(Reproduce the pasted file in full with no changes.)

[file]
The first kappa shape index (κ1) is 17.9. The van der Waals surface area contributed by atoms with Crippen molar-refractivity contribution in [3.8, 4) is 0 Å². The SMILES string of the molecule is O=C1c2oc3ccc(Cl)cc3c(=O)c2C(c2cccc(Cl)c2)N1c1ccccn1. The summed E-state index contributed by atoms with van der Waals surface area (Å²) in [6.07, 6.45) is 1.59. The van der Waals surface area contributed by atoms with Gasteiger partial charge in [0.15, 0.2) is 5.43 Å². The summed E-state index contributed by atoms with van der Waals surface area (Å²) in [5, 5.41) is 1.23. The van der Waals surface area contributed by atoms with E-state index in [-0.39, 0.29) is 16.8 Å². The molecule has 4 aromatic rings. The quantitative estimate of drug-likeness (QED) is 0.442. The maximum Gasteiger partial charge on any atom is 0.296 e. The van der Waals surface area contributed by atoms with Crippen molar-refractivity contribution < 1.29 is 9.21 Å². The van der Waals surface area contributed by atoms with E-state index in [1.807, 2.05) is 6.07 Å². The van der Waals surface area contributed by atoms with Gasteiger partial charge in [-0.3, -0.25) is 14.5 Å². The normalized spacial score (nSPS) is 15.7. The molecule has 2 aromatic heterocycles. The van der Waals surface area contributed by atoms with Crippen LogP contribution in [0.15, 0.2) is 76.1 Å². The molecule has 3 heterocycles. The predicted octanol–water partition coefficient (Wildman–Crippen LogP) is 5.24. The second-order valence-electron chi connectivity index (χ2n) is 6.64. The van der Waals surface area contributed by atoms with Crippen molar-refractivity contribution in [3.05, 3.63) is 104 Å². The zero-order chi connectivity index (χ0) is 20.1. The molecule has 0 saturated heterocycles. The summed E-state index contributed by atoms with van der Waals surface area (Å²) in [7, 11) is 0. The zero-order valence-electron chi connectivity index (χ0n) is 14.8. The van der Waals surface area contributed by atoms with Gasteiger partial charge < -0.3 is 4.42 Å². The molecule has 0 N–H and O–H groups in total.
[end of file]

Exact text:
The first kappa shape index (κ1) is 17.9. The van der Waals surface area contributed by atoms with Crippen molar-refractivity contribution in [3.8, 4) is 0 Å². The SMILES string of the molecule is O=C1c2oc3ccc(Cl)cc3c(=O)c2C(c2cccc(Cl)c2)N1c1ccccn1. The summed E-state index contributed by atoms with van der Waals surface area (Å²) in [6.07, 6.45) is 1.59. The van der Waals surface area contributed by atoms with Gasteiger partial charge in [0.15, 0.2) is 5.43 Å². The summed E-state index contributed by atoms with van der Waals surface area (Å²) in [5, 5.41) is 1.23. The van der Waals surface area contributed by atoms with E-state index in [-0.39, 0.29) is 16.8 Å². The molecule has 4 aromatic rings. The quantitative estimate of drug-likeness (QED) is 0.442. The maximum Gasteiger partial charge on any atom is 0.296 e. The van der Waals surface area contributed by atoms with Crippen molar-refractivity contribution < 1.29 is 9.21 Å². The van der Waals surface area contributed by atoms with E-state index in [1.807, 2.05) is 6.07 Å². The van der Waals surface area contributed by atoms with Gasteiger partial charge in [-0.3, -0.25) is 14.5 Å². The normalized spacial score (nSPS) is 15.7. The molecule has 2 aromatic heterocycles. The van der Waals surface area contributed by atoms with Crippen LogP contribution in [0.15, 0.2) is 76.1 Å². The molecule has 3 heterocycles. The predicted octanol–water partition coefficient (Wildman–Crippen LogP) is 5.24. The second-order valence-electron chi connectivity index (χ2n) is 6.64. The van der Waals surface area contributed by atoms with Crippen molar-refractivity contribution in [3.05, 3.63) is 104 Å². The zero-order chi connectivity index (χ0) is 20.1. The molecule has 0 saturated heterocycles. The summed E-state index contributed by atoms with van der Waals surface area (Å²) in [7, 11) is 0. The zero-order valence-electron chi connectivity index (χ0n) is 14.8. The van der Waals surface area contributed by atoms with Gasteiger partial charge < -0.3 is 4.42 Å². The molecule has 0 N–H and O–H groups in total.